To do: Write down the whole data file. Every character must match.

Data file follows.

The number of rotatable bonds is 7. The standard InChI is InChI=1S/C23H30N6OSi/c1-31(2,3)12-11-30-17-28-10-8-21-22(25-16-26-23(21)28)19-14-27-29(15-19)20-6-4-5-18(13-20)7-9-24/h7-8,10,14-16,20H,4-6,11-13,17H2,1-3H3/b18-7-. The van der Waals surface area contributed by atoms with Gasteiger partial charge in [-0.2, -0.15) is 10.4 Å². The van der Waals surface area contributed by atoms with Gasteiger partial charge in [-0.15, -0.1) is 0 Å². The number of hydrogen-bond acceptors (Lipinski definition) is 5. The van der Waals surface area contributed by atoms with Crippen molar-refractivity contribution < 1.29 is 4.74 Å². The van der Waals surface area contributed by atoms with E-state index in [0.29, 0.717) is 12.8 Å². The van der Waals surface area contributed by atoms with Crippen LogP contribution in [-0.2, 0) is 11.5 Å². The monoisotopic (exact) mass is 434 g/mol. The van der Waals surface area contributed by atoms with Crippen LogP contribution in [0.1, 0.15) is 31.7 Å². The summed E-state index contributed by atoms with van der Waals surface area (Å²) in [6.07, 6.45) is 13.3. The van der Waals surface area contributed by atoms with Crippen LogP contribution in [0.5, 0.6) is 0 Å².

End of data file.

The number of rotatable bonds is 7. The standard InChI is InChI=1S/C23H30N6OSi/c1-31(2,3)12-11-30-17-28-10-8-21-22(25-16-26-23(21)28)19-14-27-29(15-19)20-6-4-5-18(13-20)7-9-24/h7-8,10,14-16,20H,4-6,11-13,17H2,1-3H3/b18-7-. The van der Waals surface area contributed by atoms with Gasteiger partial charge in [-0.2, -0.15) is 10.4 Å². The van der Waals surface area contributed by atoms with Gasteiger partial charge in [-0.15, -0.1) is 0 Å². The number of hydrogen-bond acceptors (Lipinski definition) is 5. The van der Waals surface area contributed by atoms with Crippen molar-refractivity contribution < 1.29 is 4.74 Å². The van der Waals surface area contributed by atoms with E-state index in [0.29, 0.717) is 12.8 Å². The van der Waals surface area contributed by atoms with Crippen LogP contribution in [-0.2, 0) is 11.5 Å². The monoisotopic (exact) mass is 434 g/mol. The van der Waals surface area contributed by atoms with Crippen LogP contribution in [0.1, 0.15) is 31.7 Å². The summed E-state index contributed by atoms with van der Waals surface area (Å²) in [6.07, 6.45) is 13.3. The van der Waals surface area contributed by atoms with Crippen LogP contribution in [0.5, 0.6) is 0 Å².